FDA reports sick dogs in US from Chicken Jerky Treats
From the FDA website: http://www.fda.gov/cvm/CVM_Updates/ComplaintsChicJerky.htm
Preliminary Animal Health Notification
December 19, 2008
FDA Continues To Receive Complaints about Chicken Jerky Products for Dogs and Cautions Consumers
The Food and Drug Administration (FDA) continues to caution consumers of a potential association between the development of illness in dogs and the consumption of chicken jerky products also described as chicken tenders, strips or treats. FDA continues to receive complaints of dogs experiencing illness that their owners or veterinarians associate with consumption of chicken jerky products. The chicken jerky products are imported to the U.S. from China. FDA issued a cautionary warning to consumers in September 2007.
Australian news organizations report the University of Sydney is also investigating an association between illness in dogs and the consumption of chicken jerky in Australia. At least one firm in Australia has recalled their chicken jerky product and the recall notification stated the chicken jerky product was manufactured in China.
FDA believes the continued trend of consumer complaints coupled with the information obtained from Australia warrants an additional reminder and animal health notification.
Chicken jerky products should not be substituted for a balanced diet and are intended to be
used occasionally and in small quantities. Owners of small dogs must be especially careful to limit the amount of these products.
FDA, in addition to several veterinary diagnostic laboratories in the U.S, is working to determine why these products are associated with illness in dogs. To date, scientists have not been able to determine a definitive cause for the reported illnesses. FDA has conducted extensive chemical and microbial testing but has not identified any contaminant.
FDA is advising consumers who choose to feed their dogs chicken jerky products to watch their dogs closely for any or all of the following signs which may occur within hours to days of feeding the product: decreased appetite, although some may continue to consume the treats to the exclusion of other foods; decreased activity; vomiting; diarrhea, sometimes with blood; and increased water consumption and/or increased urination. If the dog shows any of these signs, stop feeding the chicken jerky product. Owners should consult their veterinarian if signs are severe or persist for more than 24 hours. Blood tests may indicate kidney failure (increased urea nitrogen and creatinine). Urine tests may indicate Fanconi syndrome (increased glucose). Although most dogs appear to recover, some reports to the FDA have involved dogs that have died.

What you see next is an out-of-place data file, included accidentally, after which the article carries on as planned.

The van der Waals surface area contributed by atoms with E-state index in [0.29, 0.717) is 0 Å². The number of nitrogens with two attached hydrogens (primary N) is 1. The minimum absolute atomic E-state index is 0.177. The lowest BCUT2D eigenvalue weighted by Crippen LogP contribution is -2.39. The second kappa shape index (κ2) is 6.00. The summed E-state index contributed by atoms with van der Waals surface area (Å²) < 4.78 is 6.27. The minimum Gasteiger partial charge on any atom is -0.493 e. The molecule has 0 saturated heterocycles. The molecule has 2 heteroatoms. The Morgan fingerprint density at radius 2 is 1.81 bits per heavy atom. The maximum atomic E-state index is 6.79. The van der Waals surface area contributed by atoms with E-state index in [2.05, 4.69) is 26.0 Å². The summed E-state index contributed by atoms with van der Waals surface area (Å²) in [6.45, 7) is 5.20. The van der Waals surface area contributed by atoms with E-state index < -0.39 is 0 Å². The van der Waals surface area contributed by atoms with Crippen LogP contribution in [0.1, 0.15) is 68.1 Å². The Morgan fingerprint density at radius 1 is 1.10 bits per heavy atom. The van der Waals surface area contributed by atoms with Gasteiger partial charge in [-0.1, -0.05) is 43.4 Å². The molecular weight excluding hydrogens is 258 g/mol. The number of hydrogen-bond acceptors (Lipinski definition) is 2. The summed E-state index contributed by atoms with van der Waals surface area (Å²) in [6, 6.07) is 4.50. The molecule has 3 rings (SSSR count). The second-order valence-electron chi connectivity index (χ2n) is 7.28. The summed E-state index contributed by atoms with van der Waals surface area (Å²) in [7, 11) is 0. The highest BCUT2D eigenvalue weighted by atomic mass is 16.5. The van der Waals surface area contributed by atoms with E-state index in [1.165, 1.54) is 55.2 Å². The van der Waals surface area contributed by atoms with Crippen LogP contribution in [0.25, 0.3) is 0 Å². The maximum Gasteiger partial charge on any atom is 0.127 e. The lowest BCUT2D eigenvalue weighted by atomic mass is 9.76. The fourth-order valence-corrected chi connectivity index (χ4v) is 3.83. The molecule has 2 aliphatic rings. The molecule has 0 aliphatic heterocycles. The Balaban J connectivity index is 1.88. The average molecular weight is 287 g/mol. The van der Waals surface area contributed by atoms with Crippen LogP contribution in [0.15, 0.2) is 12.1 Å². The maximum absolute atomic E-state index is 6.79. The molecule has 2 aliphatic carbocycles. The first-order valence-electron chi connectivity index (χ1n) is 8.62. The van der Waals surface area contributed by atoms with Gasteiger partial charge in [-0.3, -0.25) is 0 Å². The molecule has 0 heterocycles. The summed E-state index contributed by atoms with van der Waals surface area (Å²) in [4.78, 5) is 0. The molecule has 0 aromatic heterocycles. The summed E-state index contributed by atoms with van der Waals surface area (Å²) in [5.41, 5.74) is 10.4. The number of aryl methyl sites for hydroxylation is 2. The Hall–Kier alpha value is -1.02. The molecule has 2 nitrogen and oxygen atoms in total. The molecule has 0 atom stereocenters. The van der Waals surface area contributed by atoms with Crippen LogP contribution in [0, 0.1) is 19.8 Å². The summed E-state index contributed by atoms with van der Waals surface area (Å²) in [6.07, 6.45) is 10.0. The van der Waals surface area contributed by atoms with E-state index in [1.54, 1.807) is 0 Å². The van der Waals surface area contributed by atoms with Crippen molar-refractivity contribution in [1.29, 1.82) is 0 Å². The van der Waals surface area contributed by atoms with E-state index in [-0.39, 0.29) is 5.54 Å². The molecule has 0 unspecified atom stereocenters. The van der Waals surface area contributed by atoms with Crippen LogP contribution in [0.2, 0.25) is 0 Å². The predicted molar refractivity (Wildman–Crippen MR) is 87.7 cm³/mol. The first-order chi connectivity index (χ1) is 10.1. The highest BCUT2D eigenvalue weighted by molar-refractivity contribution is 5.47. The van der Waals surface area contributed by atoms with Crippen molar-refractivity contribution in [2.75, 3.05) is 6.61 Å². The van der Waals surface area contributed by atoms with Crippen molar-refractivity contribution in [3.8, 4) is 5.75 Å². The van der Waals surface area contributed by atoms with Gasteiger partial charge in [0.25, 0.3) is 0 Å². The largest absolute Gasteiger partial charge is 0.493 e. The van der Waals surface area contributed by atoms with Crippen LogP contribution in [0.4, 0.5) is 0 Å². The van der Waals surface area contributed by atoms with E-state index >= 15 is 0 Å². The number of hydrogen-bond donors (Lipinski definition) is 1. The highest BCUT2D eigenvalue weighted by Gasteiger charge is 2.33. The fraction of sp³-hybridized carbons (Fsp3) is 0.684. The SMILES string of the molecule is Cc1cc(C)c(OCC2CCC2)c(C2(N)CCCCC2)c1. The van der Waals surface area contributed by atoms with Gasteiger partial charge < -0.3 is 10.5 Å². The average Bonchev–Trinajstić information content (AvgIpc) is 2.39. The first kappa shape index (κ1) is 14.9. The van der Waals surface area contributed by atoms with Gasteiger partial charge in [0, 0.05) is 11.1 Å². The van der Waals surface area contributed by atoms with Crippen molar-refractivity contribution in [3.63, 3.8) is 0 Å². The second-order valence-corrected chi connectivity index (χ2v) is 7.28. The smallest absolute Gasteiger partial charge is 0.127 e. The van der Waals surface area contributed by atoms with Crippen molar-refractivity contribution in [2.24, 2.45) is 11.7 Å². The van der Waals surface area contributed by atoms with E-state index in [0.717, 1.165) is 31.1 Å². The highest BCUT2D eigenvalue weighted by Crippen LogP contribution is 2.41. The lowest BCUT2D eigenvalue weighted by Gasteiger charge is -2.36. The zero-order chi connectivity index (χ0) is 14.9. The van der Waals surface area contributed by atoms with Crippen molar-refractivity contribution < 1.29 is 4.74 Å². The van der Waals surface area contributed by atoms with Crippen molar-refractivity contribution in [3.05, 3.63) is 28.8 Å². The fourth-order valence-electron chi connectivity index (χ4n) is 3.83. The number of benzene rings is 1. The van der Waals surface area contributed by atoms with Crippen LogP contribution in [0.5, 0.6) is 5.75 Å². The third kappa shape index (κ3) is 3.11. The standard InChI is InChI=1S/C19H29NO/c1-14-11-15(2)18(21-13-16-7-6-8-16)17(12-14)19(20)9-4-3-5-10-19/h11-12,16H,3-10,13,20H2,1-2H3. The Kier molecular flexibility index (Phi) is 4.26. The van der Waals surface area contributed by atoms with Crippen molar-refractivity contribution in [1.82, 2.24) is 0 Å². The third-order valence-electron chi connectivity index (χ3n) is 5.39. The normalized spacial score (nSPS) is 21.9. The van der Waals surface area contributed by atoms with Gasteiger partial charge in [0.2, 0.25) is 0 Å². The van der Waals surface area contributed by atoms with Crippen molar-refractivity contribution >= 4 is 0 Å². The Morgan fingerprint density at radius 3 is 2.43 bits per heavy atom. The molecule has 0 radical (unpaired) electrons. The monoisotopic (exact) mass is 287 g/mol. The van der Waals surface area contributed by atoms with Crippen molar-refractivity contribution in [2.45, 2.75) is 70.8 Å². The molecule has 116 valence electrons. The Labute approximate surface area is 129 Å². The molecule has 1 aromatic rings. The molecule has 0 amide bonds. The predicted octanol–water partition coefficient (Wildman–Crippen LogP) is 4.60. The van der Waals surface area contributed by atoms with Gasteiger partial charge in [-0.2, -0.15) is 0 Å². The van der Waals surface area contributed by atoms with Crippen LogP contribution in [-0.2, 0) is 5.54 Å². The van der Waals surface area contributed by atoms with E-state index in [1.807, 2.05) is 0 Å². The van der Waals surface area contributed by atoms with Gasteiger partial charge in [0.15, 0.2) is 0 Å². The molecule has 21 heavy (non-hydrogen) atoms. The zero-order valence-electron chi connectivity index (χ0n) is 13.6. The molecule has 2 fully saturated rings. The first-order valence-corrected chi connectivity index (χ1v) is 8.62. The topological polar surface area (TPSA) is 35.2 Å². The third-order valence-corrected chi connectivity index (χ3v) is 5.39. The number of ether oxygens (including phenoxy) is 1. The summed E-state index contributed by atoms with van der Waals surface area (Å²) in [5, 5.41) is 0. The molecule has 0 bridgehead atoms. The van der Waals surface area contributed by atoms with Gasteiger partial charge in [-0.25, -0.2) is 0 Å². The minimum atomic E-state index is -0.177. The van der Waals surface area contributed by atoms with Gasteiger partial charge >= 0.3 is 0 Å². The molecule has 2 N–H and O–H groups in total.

The FDA continues to actively investigate the problem. Many of the illnesses reported may be the result of causes other than eating chicken jerky. Veterinarians and consumers alike should report cases of animal illness associated with pet foods to the FDA Consumer Complaint Coordinator http://www.fda.gov/opacom/backgrounders/complain.html in their state.
From Australian News… http://leeton.yourguide.com.au/news/local/news/general/dogs-treated-after-pet-food-contamination/1390254.aspx
THE likely cause of some discomfort in dogs has been removed from the market, but owners are being advised to continue to exercise caution.
The Chinese-sourced KraMar Supa Naturals Chicken Breast Strips have been recalled after several cases of pet illness associated with the product.
Leeton veterinarian Brian Munro said two Leeton dogs have been treated for suspect cases of Fanconi syndrome-like symptoms in the past couple of weeks.
“We had a locum vet at the time and she had come across the problem in Sydney,” he said.
“When she did tests it indicated these dogs were affected as well,” he said.
Dr Munro said the dogs showed signs of diabetes with increased thirst and urination, but blood tests revealed normal blood sugar levels, mimicking Fanconi syndrome
“We don’t know what is in the product that is the problem,” he said.
“It is sourced in China so no one really knows. On the outside label it says no preservatives. Whether it is a bacteria in the meat or contaminated antibiotic that has come from the chicken.”
Dr Munro said it is difficult to be certain of the link between the product and the illness, but it is not the first warning sign.
“It was in the US market 12 months ago with the same sorts of problems so why it was allowed into Australia I don’t know,” he said.
Dr Munro said pet owners should avoid feeding their animals chicken sourced from China and animals showing signs of gut intestinal problems or excessive urination and thirst should be examined.